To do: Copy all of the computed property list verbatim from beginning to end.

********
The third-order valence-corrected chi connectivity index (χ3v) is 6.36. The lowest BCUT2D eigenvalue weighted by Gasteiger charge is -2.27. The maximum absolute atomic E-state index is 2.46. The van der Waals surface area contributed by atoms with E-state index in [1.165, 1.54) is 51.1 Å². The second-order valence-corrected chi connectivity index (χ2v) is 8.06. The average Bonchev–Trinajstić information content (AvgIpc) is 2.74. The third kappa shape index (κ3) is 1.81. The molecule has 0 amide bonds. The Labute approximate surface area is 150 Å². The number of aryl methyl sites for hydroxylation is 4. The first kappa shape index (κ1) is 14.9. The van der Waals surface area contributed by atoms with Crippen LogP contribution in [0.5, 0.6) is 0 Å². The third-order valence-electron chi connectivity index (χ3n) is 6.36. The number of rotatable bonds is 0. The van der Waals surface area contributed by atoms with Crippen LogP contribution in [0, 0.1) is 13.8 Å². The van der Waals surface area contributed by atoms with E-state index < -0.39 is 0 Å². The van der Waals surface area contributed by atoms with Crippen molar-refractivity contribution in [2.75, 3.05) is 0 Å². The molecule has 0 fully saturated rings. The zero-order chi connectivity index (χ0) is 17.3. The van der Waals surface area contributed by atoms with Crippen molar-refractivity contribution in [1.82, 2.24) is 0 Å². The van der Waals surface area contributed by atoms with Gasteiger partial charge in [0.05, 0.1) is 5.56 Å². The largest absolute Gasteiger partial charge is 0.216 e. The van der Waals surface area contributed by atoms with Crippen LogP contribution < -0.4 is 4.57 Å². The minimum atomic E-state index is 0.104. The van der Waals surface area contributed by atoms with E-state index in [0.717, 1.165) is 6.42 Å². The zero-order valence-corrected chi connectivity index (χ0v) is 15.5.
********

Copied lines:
The third-order valence-corrected chi connectivity index (χ3v) is 6.36. The lowest BCUT2D eigenvalue weighted by Gasteiger charge is -2.27. The maximum absolute atomic E-state index is 2.46. The van der Waals surface area contributed by atoms with E-state index in [1.165, 1.54) is 51.1 Å². The second-order valence-corrected chi connectivity index (χ2v) is 8.06. The average Bonchev–Trinajstić information content (AvgIpc) is 2.74. The third kappa shape index (κ3) is 1.81. The molecule has 0 amide bonds. The Labute approximate surface area is 150 Å². The number of aryl methyl sites for hydroxylation is 4. The first kappa shape index (κ1) is 14.9. The van der Waals surface area contributed by atoms with Crippen LogP contribution in [0.5, 0.6) is 0 Å². The third-order valence-electron chi connectivity index (χ3n) is 6.36. The number of rotatable bonds is 0. The van der Waals surface area contributed by atoms with Crippen LogP contribution in [0, 0.1) is 13.8 Å². The van der Waals surface area contributed by atoms with E-state index < -0.39 is 0 Å². The van der Waals surface area contributed by atoms with Crippen molar-refractivity contribution in [2.75, 3.05) is 0 Å². The molecule has 0 fully saturated rings. The zero-order chi connectivity index (χ0) is 17.3. The van der Waals surface area contributed by atoms with Crippen molar-refractivity contribution in [1.82, 2.24) is 0 Å². The van der Waals surface area contributed by atoms with Gasteiger partial charge in [0.05, 0.1) is 5.56 Å². The largest absolute Gasteiger partial charge is 0.216 e. The van der Waals surface area contributed by atoms with Crippen LogP contribution < -0.4 is 4.57 Å². The minimum atomic E-state index is 0.104. The van der Waals surface area contributed by atoms with E-state index in [0.717, 1.165) is 6.42 Å². The zero-order valence-corrected chi connectivity index (χ0v) is 15.5.